This editorial will appear in Sunday’s print edition.
The Democratic and Libertarian parties are taking another hard legal swing – maybe their last – at the state’s top two primary. We hope it connects.
The primary, which has nuked Washington’s smaller parties, has been upheld in principle by the U.S. Supreme Court. The remaining quarrel is over whether it violates the First Amendment right of association as it is being applied in Washington state.
Top two is popular largely because it successfully counterfeits the state’s cherished blanket primary, which was killed by federal courts a decade ago. The old primary allowed voters to pick any candidate from any party up in any contest.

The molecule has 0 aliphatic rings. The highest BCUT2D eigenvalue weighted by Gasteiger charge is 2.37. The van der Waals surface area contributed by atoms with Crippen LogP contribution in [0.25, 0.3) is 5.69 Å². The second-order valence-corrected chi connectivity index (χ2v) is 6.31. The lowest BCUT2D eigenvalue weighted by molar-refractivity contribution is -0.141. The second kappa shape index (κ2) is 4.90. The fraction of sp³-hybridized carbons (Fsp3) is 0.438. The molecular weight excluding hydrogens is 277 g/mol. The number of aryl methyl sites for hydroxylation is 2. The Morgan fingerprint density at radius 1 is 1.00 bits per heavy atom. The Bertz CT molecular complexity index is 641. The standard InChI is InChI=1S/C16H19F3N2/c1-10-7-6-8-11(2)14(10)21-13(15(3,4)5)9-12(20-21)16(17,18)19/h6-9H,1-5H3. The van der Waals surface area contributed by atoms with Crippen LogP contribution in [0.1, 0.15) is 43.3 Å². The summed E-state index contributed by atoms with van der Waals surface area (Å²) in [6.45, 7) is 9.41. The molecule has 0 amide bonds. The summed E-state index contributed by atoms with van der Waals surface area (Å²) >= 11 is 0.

Party leaders couldn’t leave well enough alone. They argued – correctly – that the system allowed Democrats to choose Republican candidates and vice versa, forcing them to accept nominees their political opponents may have helped select.
It was a slam-dunk Bill of Rights argument. But their victory in the Supreme Court led voters to adopt the top two system, a supposed replica of the blanket primary. Under top two, citizens can still vote for anyone in the state primary regardless of party. The top two candidates – only the top two – move on to the general election in November.
The high court says this passes muster, and who are we to argue? But the fact that a law is constitutional – or popular – doesn’t make it a good law.
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